1. s14(1) State Immunity Act 1978 does not grant immunity to “any entity … which is distinct from the executive organs of the government of the State and capable of suing or being sued.”
  2. In La Generale des Carrieres et des Mines v. F G Hemisphere Associates LLC [2012] UKPC 27, the Privy Council found that where a state-owned entity engages in commercial activity, there is a strong presumption that it is distinct from the government of the State: “where a separate juridical entity is formed by the State for what are on the face of it commercial or industrial purposes, with its own management and budget, the strong presumption is that its separate corporate status should be respected, and that it and the State forming it should not have to bear each other's liabilities. It will in the Board's view take quite extreme circumstances to displace this presumption."
  3. Where a state-owned entity does displace this presumption, such that it may be afforded immunity under s14(1), it is only immune if “the proceedings relate to anything done by it in the exercise of sovereign authority” (s14(2)) State Immunity Act 1978).
  4. Whether an act is an exercise of sovereign authority “goes to the character of the act rather than its motive or purpose” (Tsavliris Salvage (International) Ltd v The Grain Board of Iraq [2008] EWHC 612 (Comm)). In Tsavliris Salvage, The Hon Mr Justice Gross indirectly quotes Lord Wilberforce’s statement of this principle in Owners of Cargo Lately Laden on Board the Playa Larga v Owners of the I Congreso del Partido [1983] 1 AC 244:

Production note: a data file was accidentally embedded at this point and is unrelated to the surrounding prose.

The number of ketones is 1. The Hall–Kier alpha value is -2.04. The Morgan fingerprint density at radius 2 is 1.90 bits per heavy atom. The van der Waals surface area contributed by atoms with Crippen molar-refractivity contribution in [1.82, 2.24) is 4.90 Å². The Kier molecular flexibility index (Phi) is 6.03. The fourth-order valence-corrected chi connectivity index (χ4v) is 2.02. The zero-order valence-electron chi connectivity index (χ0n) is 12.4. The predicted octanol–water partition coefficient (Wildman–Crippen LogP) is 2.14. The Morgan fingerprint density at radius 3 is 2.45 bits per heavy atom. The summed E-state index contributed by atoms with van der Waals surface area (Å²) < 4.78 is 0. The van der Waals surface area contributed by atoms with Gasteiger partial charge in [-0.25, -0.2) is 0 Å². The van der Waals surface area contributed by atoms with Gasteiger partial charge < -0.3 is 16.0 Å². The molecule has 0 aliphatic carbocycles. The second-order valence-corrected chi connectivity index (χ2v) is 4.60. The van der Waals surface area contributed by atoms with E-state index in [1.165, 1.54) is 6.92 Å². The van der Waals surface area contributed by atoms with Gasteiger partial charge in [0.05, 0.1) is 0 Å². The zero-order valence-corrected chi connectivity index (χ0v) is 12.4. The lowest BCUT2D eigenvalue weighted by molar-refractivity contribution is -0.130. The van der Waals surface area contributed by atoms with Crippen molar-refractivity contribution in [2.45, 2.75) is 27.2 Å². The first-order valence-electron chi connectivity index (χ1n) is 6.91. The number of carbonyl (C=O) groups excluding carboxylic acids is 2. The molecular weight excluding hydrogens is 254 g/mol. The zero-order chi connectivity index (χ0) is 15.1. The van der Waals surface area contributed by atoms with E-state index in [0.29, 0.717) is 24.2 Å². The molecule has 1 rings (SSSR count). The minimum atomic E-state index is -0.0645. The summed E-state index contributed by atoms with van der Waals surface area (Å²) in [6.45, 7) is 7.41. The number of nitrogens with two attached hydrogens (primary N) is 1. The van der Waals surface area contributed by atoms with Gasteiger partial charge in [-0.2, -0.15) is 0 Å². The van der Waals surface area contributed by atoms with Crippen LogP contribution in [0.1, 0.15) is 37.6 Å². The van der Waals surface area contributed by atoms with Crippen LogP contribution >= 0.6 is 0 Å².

the ultimate test … is whether the act in question is of its own character a governmental act, as opposed to an act which any private citizen can perform. It follows that, in the case of acts done by a separate entity, it is not enough that the entity should have acted on the directions of the state, because such an act need not possess the character of a governmental act. To attract immunity under section 14(2), therefore, what is done by the separate entity must be something which possesses that character……….in the absence of such character, the mere fact that the purpose or motive of the act was to serve the purposes of the state will not be sufficient to enable the separate entity to claim immunity under section 14(2) of the Act."

Decision

Mr Halpern QC had, coincidentally, determined an earlier case involving Mr Hussain, in which he had concluded that Mr Hussain “had perpetrated a similar fraud in relation to the securitisation structure of another corporate group and that his evidence in that case was ‘profoundly dishonest’”. Earlier this year, a judge in another High Court case had held that Mr Hussain and Highbury were parties to a similar fraud involving yet another company.

On the facts of this case, Mr Halpern QC (1) ordered the rectification of the register pursuant to s.1096 Companies Act 2006; (2) exercised his discretion to make declarations requested by the Claimants as to who is entitled to control certain Claimants; and (3) granted injunctions to prevent further fraudulent misrepresentations.